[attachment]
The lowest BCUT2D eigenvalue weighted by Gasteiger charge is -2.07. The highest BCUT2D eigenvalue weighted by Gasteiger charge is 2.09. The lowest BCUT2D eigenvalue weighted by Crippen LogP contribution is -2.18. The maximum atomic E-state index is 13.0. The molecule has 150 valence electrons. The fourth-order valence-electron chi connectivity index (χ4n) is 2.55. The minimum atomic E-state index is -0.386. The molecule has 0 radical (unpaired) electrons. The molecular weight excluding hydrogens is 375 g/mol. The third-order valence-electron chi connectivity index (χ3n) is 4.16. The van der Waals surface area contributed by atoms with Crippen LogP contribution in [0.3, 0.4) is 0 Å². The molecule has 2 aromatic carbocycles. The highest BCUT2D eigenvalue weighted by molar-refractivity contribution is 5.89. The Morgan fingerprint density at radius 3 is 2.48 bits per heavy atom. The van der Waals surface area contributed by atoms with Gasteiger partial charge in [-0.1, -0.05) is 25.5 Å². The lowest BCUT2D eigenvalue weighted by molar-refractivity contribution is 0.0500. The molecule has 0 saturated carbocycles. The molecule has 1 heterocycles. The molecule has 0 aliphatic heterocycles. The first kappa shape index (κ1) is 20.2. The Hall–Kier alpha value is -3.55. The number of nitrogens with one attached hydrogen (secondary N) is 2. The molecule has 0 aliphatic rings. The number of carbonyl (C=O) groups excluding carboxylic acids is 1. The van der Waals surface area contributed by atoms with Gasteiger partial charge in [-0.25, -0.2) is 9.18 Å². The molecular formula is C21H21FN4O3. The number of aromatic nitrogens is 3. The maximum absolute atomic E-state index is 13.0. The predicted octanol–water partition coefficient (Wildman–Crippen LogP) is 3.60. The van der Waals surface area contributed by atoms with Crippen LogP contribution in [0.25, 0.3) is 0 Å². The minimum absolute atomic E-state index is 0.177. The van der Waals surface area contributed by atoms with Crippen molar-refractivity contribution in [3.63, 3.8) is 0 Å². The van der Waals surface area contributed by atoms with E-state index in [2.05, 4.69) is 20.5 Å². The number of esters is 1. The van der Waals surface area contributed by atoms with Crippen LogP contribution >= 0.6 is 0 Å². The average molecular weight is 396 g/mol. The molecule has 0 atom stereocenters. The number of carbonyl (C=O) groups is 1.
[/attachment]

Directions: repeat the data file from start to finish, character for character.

The lowest BCUT2D eigenvalue weighted by Gasteiger charge is -2.07. The highest BCUT2D eigenvalue weighted by Gasteiger charge is 2.09. The lowest BCUT2D eigenvalue weighted by Crippen LogP contribution is -2.18. The maximum atomic E-state index is 13.0. The molecule has 150 valence electrons. The fourth-order valence-electron chi connectivity index (χ4n) is 2.55. The minimum atomic E-state index is -0.386. The molecule has 0 radical (unpaired) electrons. The molecular weight excluding hydrogens is 375 g/mol. The third-order valence-electron chi connectivity index (χ3n) is 4.16. The van der Waals surface area contributed by atoms with Crippen LogP contribution in [0.3, 0.4) is 0 Å². The molecule has 2 aromatic carbocycles. The highest BCUT2D eigenvalue weighted by molar-refractivity contribution is 5.89. The Morgan fingerprint density at radius 3 is 2.48 bits per heavy atom. The van der Waals surface area contributed by atoms with Gasteiger partial charge in [-0.1, -0.05) is 25.5 Å². The lowest BCUT2D eigenvalue weighted by molar-refractivity contribution is 0.0500. The molecule has 0 saturated carbocycles. The molecule has 1 heterocycles. The molecule has 0 aliphatic heterocycles. The first kappa shape index (κ1) is 20.2. The Hall–Kier alpha value is -3.55. The number of nitrogens with one attached hydrogen (secondary N) is 2. The molecule has 0 aliphatic rings. The number of carbonyl (C=O) groups excluding carboxylic acids is 1. The van der Waals surface area contributed by atoms with Gasteiger partial charge in [-0.25, -0.2) is 9.18 Å². The molecular formula is C21H21FN4O3. The number of aromatic nitrogens is 3. The maximum absolute atomic E-state index is 13.0. The predicted octanol–water partition coefficient (Wildman–Crippen LogP) is 3.60. The van der Waals surface area contributed by atoms with Crippen LogP contribution in [0.25, 0.3) is 0 Å². The minimum absolute atomic E-state index is 0.177. The van der Waals surface area contributed by atoms with Crippen molar-refractivity contribution in [3.63, 3.8) is 0 Å². The van der Waals surface area contributed by atoms with E-state index in [2.05, 4.69) is 20.5 Å². The number of esters is 1. The van der Waals surface area contributed by atoms with Crippen LogP contribution >= 0.6 is 0 Å². The average molecular weight is 396 g/mol. The molecule has 0 atom stereocenters. The number of carbonyl (C=O) groups is 1.